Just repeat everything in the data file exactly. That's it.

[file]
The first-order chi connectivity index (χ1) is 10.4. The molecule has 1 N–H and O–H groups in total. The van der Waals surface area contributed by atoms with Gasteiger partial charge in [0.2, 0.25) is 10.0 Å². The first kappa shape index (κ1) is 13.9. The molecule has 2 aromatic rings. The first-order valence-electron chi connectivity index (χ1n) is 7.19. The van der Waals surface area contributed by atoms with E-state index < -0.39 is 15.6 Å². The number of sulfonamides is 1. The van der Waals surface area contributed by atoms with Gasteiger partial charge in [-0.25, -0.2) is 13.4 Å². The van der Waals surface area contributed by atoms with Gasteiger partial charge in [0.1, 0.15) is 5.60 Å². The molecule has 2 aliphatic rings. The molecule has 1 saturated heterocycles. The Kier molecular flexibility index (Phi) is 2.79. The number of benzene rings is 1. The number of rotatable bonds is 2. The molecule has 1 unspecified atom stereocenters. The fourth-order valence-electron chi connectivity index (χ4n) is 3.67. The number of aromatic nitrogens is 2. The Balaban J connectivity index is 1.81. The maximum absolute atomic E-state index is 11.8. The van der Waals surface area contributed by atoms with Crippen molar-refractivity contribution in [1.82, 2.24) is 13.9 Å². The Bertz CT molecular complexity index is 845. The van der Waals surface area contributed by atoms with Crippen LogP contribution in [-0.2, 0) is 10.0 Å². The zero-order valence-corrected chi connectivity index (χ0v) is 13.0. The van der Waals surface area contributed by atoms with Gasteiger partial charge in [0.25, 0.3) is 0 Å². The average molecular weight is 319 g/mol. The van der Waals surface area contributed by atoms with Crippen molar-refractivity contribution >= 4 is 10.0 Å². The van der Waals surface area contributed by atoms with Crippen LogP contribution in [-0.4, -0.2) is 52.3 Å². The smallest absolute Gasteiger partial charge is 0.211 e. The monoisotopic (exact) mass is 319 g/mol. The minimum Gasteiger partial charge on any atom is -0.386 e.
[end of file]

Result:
The first-order chi connectivity index (χ1) is 10.4. The molecule has 1 N–H and O–H groups in total. The van der Waals surface area contributed by atoms with Gasteiger partial charge in [0.2, 0.25) is 10.0 Å². The first kappa shape index (κ1) is 13.9. The molecule has 2 aromatic rings. The first-order valence-electron chi connectivity index (χ1n) is 7.19. The van der Waals surface area contributed by atoms with E-state index < -0.39 is 15.6 Å². The number of sulfonamides is 1. The van der Waals surface area contributed by atoms with Gasteiger partial charge in [-0.25, -0.2) is 13.4 Å². The van der Waals surface area contributed by atoms with Gasteiger partial charge in [0.1, 0.15) is 5.60 Å². The molecule has 2 aliphatic rings. The molecule has 1 saturated heterocycles. The Kier molecular flexibility index (Phi) is 2.79. The number of benzene rings is 1. The number of rotatable bonds is 2. The molecule has 1 unspecified atom stereocenters. The fourth-order valence-electron chi connectivity index (χ4n) is 3.67. The number of aromatic nitrogens is 2. The Balaban J connectivity index is 1.81. The maximum absolute atomic E-state index is 11.8. The van der Waals surface area contributed by atoms with Crippen molar-refractivity contribution in [1.82, 2.24) is 13.9 Å². The Bertz CT molecular complexity index is 845. The van der Waals surface area contributed by atoms with Crippen LogP contribution in [-0.2, 0) is 10.0 Å². The zero-order valence-corrected chi connectivity index (χ0v) is 13.0. The van der Waals surface area contributed by atoms with Gasteiger partial charge in [0.25, 0.3) is 0 Å². The average molecular weight is 319 g/mol. The van der Waals surface area contributed by atoms with Crippen molar-refractivity contribution >= 4 is 10.0 Å². The van der Waals surface area contributed by atoms with Crippen LogP contribution in [-0.4, -0.2) is 52.3 Å². The smallest absolute Gasteiger partial charge is 0.211 e. The monoisotopic (exact) mass is 319 g/mol. The minimum Gasteiger partial charge on any atom is -0.386 e.